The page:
Posted by: Alice Fitzpatrick | August 25, 2014

What I Learned About Being a Writer From Lewis Carroll Part 3

         I recently shared two of my favourite quotations from Alice in Wonderland and discussed how they illustrate the writing process.  For the next two weeks I am looking at Lewis Carroll’s companion book Through the Looking Glass.

You Are the Master of Your Own Words

         “There’s glory for you!’”

         “I don’t know what you mean by ‘glory,’” Alice said.

         Humpty Dumpty smiled contemptuously. “Of course you don’t — till I tell you. I meant ‘here’s a nice knock-down argument for you!’”

         “But ‘glory ’doesn’t mean ‘a nice knock-down argument,” Alice objected.

         “When I use a word,’” Humpty Dumpty said in rather a scornful tone, “it means just what I choose it to mean — neither more nor less.”

         “The question is,” said Alice, “whether you can make words mean so many different things.”

         “The question is,” said Humpty Dumpty, “which is to be master — that’s all.”

humpty-dumpty1As someone with a long history of academic writing (I still have to remind myself to use contractions!) and almost forty years experience teaching high school students the rules of writing, what I find so liberating about writing fiction is being able to break the rules.

 I enjoy having my characters speak ungrammatically. It makes me feel like I’m getting away with something. I find guilty pleasure in ending lines of dialogue with prepositions, dangling my participles, ignoring proper noun-verb agreement. This is the way real people speak and so this is how my characters must speak. Like each of us, individual characters have their own individual rhythm, syntax, and colloquialisms. For example, Kate, my English-teacher protagonist, is the only character I allow to use “whom” in her narrative voice

Not only does each decision a writer makes reflect an aspect of the character, it differentiates the characters for the reader. We’ve all read books where each character speaks in the same way, with the same voice. Put two or three characters in a conversation, remove the “he said” and “she said” and suddenly we have no idea who’s speaking. To keep consistency in my own books, I have a database of my characters’ favourite expressions. That way I can remember who says “aye” instead of “yes” and who addresses his women friends as “m’darlin’’”.

My favourite part of fiction writing is inventing and bending the language. I revel in onomatopoeia, where I create words to imitate the sound of a hand hitting a bar top, ice cubes cracking in a glass of water, or a motorcycle speeding through the countryside. Bending nouns and other parts of speech into verbs is happening more and more often these days in the real world: we “facebook”, “journal”, and “workshop”. To reshape our words in our writing gives fiction a unique voice and adds different colours to the narrative. And if someone complains, just remind him/her that we’re following in the footsteps of Shakespeare. He started it!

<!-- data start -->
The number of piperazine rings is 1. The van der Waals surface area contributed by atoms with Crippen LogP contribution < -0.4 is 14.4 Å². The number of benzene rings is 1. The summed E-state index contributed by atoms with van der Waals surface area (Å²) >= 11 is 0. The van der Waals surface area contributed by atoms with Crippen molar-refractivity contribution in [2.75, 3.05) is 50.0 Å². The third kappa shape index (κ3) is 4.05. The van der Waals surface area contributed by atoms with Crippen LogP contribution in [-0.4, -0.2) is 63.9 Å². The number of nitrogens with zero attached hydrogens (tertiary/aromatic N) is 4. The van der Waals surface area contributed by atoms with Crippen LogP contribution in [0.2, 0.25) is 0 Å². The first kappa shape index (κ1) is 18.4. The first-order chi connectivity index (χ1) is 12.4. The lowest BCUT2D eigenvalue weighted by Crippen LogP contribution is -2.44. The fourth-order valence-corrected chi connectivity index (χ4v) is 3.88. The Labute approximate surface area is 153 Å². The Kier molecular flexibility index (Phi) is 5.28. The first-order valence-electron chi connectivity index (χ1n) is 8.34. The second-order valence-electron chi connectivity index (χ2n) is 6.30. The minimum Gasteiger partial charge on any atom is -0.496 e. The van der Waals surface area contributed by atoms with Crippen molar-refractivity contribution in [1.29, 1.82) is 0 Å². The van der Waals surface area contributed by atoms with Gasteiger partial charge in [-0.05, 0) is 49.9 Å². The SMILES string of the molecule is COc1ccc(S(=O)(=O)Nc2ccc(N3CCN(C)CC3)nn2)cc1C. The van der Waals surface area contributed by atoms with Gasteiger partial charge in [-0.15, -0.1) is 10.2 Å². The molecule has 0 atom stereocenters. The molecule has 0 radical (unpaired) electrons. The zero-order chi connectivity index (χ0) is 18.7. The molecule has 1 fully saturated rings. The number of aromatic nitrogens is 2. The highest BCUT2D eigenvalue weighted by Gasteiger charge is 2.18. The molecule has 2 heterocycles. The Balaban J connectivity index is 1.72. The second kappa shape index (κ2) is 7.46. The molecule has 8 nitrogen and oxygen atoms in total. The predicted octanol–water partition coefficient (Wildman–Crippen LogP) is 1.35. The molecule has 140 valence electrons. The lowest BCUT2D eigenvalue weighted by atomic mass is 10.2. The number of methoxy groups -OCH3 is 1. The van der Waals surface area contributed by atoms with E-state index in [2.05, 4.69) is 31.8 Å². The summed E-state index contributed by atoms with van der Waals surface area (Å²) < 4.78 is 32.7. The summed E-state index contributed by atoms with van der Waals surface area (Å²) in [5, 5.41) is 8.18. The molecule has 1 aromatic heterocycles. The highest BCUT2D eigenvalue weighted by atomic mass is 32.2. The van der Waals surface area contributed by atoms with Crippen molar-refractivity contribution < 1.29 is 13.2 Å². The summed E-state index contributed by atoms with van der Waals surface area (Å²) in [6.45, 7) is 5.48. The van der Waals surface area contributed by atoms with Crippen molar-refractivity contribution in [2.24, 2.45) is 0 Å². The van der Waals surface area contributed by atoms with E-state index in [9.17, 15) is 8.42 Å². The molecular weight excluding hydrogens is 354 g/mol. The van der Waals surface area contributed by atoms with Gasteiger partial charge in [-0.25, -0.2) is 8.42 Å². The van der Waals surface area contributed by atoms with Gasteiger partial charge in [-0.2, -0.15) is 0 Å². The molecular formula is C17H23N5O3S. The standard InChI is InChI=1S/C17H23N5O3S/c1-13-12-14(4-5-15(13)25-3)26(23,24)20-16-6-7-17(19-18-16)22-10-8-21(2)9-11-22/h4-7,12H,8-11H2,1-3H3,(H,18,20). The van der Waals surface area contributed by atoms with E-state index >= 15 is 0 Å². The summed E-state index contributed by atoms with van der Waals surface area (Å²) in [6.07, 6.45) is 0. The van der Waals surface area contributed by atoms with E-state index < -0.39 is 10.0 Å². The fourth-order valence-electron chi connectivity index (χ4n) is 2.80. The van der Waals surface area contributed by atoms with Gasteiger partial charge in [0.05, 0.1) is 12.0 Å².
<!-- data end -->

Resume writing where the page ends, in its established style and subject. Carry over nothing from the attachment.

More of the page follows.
Following Humpty’s advice liberates a writer. Just be sure that you take your readers along with you for if you leave them behind, you’ve defeated the purpose of the whole endeavor. Your manipulation of the language is there to add to the understanding and appreciation of your story, not to block it. I have read too many writers who were, not to put too fine a point on it, were simply showing off. Readers shouldn’t have to have to be linguists to keep up with you.


  1. Excellent blog. I had some ditzy reader – never actually met her but she told my daughter-in-law that she went through my book and marked in red all the grammar errors. I couldn’t figure out where they were when no one else had ever commented on them, but now I get it. It was the poor grammar of some of my characters. Thanks for clearing that up for me. I like your idea of writing down different language quirks of the different characters.

  2. Glad you like the blog, Gloria. When I teach grammar to my ESL/English students, I make sure they learn the rules. I won’t accept: “This is the correct answer because it sounds better.” I tell them that spoken language isn’t grammatically correct so you might not be used to hearing the correct form. For example, If you go to your friend’s apartment, ring their buzzer (the use of the plural “their” is something we all do in speaking to avoid the awkward “his/her” singular 3rd person pronoun when we don’t know the gender!), and when they ask “Who is it?”, you never say “It is I.” They’re shocked when I tell them that is the correct form of the pronoun, but you almost never hear anyone say that except for the odd English teacher and Shakespearean actor!

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